Women's right to land: a human right
A recipe for food insecurity: Women grow most of the family food but rarely control the land it's grown on
Imagine a woman in a developing country who has spent several years tilling a garden plot, making the soil fertile and rich so it can grow food for her family. One day her husband decides to take away the plot -- the soil she has enriched is just what he needs to grow the fruit trees that provide the family income. He is the head of the household, and the decision is not to be discussed. She ends up with a less fertile plot farther away from the house, where she has to start all over again.
"With globalization, the demand for cash crops has grown sharply," says Zoraida Garcia, an FAO specialist on gender and land tenure. "As a result, the land on which women formerly grew food for their families is now being shifted to commercial production, which is generally controlled by men. Lack of rights and security regarding land is one of the most serious obstacles to increasing the agricultural food production and income of rural women."
While the proportion of women heads of rural households continues to grow, reaching almost one third in some developing countries, less than 2 percent of all land is owned by women. In many societies, tradition and laws are an obstacle to women's ownership of land, either through purchase or inheritance. And women's access to other resources crucial for food production -- such as water and credit -- is also limited.
Ownership but no control
Access to land, whether privately or communally owned, is not always a matter of legal rights. "Security of tenure can be attained by ownership and access, but it also depends on control of the land and the right to use it. And this is often determined by tradition and economics," says Ms Garcia.
In Nicaragua, for example, laws dictate joint ownership by husband and wife. This legislation has provided a useful tool for improving women's access to land. However in practice, this is not enough, as the man is often the only one who can get credit to buy inputs such as seeds, tools and fertilizer. In many other countries women have the right to inherit and own land, but by tradition the use of the land is decided by men, who are the only ones officially recognized as farmers.
"What it comes down to is a failure to recognize women as farmers," says Ms Garcia. "They are recognized as rural workers and as part of the family labour force, but not as farmers in their own right." This has consequences for the growing number of female-headed households, as women have less access to credit and inputs, and receive only 5 percent of agricultural extension services worldwide. "Rural women are among the poorest in the world," she says. "But this is not about charity. Land rights are human rights, and women and men should have equal rights."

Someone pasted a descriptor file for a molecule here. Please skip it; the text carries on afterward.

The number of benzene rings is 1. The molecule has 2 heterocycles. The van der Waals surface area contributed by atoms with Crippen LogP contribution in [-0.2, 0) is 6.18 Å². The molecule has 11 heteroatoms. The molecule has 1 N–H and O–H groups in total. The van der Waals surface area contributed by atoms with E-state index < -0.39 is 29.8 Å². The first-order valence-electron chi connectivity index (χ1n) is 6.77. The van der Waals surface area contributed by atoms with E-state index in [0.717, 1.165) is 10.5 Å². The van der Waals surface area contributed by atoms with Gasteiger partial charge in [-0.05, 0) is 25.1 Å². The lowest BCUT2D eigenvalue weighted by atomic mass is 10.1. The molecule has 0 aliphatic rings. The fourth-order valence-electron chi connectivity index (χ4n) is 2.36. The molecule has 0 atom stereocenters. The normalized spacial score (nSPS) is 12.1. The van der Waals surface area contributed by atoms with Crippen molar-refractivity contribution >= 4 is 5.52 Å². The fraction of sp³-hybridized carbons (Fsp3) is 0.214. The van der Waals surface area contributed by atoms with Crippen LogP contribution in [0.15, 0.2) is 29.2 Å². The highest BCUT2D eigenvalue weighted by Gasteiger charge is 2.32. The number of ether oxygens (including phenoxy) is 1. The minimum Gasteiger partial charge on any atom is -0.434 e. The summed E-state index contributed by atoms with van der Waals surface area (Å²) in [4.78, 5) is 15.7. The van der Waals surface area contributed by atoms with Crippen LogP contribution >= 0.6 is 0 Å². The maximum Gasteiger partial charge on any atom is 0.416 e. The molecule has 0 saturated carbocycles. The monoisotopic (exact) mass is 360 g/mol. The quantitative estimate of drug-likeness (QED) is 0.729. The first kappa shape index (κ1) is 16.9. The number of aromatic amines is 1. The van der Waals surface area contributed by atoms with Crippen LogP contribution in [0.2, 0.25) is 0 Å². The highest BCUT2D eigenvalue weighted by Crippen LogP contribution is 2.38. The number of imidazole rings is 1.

For the past ten years FAO's Gender and Development Service has addressed the issue of land tenure and women's right in various ways. An important task has been advising governments around the world on how to make agrarian reform programmes more gender sensitive. "Governments need to recognize women as farmers and landowners, and this is important when land tenure reforms are initiated,' says Ms Garcia.
Strengthening women's position
Research on the different ways in which men and women have been affected by existing land tenure systems is also an important part of the work done by FAO's Gender and Development Service. "We provide support to research institutions to develop case studies on women's access to land," says Ms Garcia. "But there are gaps in the research, and we need to know more about the consequences of different legislation and land tenure systems. Only by gathering knowledge can we push to further strengthen women's position regarding land."
According to Ms Garcia, the first task is to create awareness within FAO, other development agencies and governments about the importance of recognizing women's right to land. "FAO needs to incorporate the gender aspect in all activities regarding agriculture and land tenure, both when working with governments and in the villages," she says. Women also need to be included in the training meetings and extension services. "If women are not present in the meetings where the right to land and other resources is discussed and decisions taken, how will they know their rights or have influence? FAO has to help ensure women's involvement and empowerment."
8 March 2002